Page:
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State v. White

May 26, 2009

STATE OF NEW JERSEY, PLAINTIFF-RESPONDENT,
v.
MEGHAN R. WHITE, DEFENDANT-APPELLANT.



On appeal from the Superior Court of New Jersey, Law Division, Sussex County, Docket No. L-56-12-06.

Per curiam.

NOT FOR PUBLICATION WITHOUT THE APPROVAL OF THE APPELLATE DIVISION

Argued December 9, 2008

Before Judges Parker and LeWinn.

Defendant Meghan R. White appeals from an order entered in the Law Division on July 24, 2007, affirming her conviction for driving while intoxicated (DWI), N.J.S.A. 39:4-50, following de novo review. We affirm.

The DWI charge arose during the early morning hours of November 13, 2005. At that time, Hopatcong Police Officer Meghan McCluskey was on duty, driving a marked patrol car southbound on Lakeside Boulevard in Hopatcong Borough, directly behind defendant. Officer McCluskey observed defendant's vehicle "drift off to the shoulder several times." The officer followed the vehicle as it continued to drift, and found it suspicious that the vehicle was meandering between the middle yellow lines and the white fog line at the shoulder. At no time did Officer McCluskey observe the vehicle cross either of those lines; rather, she observed continual swerving between them.

The vehicle then entered the center turning lane on Lakeside Boulevard, apparently intending to make a left turn onto Edsall Road. Officer McCluskey noted that the vehicle "slowed down dramatically, even while turning," and described it as "driving extremely slow." The officer also observed an air freshener hanging from the stem of the car's rearview mirror.

While defendant's vehicle was still in the turning lane, the officer activated her cruiser's digital video device and overhead lights, and stopped defendant's car. When asked why she hit the record button at that point, Officer McCluskey answered, "[b]ecause [she] saw [defendant's car] drifting over to the shoulder of the road," and that drifting alerted her to the possibility that the vehicle was being operated in an unlawful manner. The video recording continued during the entire stop of the vehicle until defendant was placed under arrest. A DVD of this recording was admitted into evidence at both the municipal court and the Law Division trials.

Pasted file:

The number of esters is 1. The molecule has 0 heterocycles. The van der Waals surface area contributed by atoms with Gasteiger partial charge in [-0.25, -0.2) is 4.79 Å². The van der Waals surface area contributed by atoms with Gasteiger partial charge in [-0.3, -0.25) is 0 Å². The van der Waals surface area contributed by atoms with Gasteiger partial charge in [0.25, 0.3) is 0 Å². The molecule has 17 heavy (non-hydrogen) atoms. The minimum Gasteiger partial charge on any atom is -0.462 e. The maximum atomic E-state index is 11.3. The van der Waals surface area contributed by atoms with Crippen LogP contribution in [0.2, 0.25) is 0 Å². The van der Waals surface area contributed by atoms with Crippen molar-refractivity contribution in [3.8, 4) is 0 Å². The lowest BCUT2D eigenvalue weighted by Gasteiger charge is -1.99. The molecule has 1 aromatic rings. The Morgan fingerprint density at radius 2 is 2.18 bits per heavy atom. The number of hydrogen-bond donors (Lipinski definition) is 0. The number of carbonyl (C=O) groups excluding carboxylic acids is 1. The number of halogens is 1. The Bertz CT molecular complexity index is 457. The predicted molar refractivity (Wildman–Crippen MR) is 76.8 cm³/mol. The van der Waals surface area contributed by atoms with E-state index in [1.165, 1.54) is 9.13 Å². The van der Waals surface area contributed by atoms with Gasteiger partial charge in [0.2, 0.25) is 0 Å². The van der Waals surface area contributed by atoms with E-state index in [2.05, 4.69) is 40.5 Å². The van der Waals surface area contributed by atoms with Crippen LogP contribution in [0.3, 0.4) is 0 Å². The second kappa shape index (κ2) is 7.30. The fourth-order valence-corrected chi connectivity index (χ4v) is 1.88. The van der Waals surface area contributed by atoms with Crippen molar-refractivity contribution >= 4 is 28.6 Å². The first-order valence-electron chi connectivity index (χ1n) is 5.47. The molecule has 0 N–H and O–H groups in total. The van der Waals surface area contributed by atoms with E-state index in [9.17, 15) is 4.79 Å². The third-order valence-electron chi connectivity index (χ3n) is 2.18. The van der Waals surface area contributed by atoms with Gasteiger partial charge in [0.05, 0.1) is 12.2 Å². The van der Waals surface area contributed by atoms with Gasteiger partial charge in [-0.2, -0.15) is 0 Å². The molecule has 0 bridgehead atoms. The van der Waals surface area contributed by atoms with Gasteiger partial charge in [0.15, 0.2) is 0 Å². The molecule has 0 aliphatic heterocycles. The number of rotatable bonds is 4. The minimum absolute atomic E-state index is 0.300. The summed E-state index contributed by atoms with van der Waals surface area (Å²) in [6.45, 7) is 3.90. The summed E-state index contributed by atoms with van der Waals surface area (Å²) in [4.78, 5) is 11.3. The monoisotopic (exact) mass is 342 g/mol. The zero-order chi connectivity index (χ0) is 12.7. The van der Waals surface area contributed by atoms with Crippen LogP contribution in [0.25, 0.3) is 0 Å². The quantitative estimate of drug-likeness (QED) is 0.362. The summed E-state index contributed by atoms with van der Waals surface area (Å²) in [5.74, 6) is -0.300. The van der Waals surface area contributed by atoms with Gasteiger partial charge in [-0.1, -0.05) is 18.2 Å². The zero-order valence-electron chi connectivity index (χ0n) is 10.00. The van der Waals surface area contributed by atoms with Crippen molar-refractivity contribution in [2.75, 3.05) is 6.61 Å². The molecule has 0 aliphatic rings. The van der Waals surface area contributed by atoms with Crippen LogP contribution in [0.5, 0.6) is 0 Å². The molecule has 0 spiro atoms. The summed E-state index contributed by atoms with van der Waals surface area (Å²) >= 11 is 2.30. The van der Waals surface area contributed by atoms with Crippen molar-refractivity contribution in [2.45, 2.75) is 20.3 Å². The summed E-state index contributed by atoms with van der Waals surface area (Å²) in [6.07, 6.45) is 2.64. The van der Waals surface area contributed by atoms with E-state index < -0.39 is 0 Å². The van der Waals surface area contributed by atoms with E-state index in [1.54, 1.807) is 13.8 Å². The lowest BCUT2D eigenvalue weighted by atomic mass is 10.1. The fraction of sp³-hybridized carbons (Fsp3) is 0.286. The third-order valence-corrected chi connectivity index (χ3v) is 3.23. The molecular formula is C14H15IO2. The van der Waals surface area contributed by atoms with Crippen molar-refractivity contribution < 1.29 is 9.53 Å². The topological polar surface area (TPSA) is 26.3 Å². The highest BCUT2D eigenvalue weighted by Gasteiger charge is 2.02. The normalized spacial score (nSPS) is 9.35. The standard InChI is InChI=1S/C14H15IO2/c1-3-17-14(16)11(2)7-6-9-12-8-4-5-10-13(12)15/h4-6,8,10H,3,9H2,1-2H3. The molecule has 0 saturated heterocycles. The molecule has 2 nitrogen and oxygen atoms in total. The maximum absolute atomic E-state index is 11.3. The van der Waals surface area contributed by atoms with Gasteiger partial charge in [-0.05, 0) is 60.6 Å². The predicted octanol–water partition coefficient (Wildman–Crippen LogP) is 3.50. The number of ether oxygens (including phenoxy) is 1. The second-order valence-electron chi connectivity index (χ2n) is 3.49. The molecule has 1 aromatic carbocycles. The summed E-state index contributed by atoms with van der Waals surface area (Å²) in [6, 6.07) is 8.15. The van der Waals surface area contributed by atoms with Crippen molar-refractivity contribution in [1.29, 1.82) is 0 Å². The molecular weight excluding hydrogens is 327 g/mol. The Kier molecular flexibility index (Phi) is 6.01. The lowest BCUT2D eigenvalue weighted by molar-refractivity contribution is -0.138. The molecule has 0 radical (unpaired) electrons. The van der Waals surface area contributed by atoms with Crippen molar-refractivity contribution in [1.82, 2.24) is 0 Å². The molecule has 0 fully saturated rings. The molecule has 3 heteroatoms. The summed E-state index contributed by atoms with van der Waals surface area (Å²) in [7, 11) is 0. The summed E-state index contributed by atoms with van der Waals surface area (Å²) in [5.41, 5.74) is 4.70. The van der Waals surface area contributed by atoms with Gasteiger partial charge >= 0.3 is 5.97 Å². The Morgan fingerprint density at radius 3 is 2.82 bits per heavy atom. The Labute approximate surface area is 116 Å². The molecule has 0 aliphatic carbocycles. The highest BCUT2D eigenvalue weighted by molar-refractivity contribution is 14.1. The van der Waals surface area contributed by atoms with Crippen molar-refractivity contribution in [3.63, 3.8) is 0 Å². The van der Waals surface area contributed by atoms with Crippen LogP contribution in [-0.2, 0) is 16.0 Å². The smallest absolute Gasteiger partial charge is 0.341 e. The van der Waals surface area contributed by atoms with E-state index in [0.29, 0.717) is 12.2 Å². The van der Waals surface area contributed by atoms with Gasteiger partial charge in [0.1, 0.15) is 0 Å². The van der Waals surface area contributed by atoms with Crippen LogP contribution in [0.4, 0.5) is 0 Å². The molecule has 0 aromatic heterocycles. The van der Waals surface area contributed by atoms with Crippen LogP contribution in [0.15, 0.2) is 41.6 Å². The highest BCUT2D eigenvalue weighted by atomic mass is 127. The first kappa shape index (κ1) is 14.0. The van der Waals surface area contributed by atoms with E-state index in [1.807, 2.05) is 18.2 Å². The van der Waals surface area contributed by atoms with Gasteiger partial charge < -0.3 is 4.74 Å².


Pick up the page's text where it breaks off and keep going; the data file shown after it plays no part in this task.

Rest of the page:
Officer McCluskey issued three summonses to defendant: (1) obstruction of the windshield, in violation of N.J.S.A. 39:3-74; (2) DWI, in violation of N.J.S.A. 39:4-50; and (3) reckless driving, in violation of N.J.S.A. 39:4-96.

In the municipal court, defendant brought a motion to suppress the results of the breathalyzer test administered on the night of her arrest. The municipal judge denied the motion, finding that the initial stop was justified by the police officer's community caretaking function. Defendant thereupon entered a conditional plea of guilty to the DWI charge, preserving her right to appeal the denial of her motion to suppress to the Law Division; the other two charges were dismissed as part of the plea agreement. When giving the factual basis for her plea, defendant acknowledged that her breathalyzer reading was .17.

The municipal judge sentenced defendant to a seven-month revocation of her driving privileges, twelve hours of Intoxicated Driver Resource Center training and $764 in fines. The judge stayed the sentence for a period of twenty days pending appeal.

Defendant's appeal to the Law Division was "heard de novo on the record" pursuant to Rule 3:23-8(a). The trial judge reviewed the DVD of defendant's operation of her vehicle in the time period immediately preceding the stop. After hearing counsels' arguments, the judge rendered a decision from the bench denying defendant's motion to suppress.

The judge found that the vehicle's "wandering" within the lane of travel, together with defendant's extremely slow execution of a left-hand turn, adequately supported a reasonable and articulable suspicion on the part of the police officer that a motor vehicle violation had occurred. The judge stated: "So, I think that the DVD is ultimately decisive here. . . . I reviewed it . . . six or seven times. . . . [M]y conclusion is that it does present a ...


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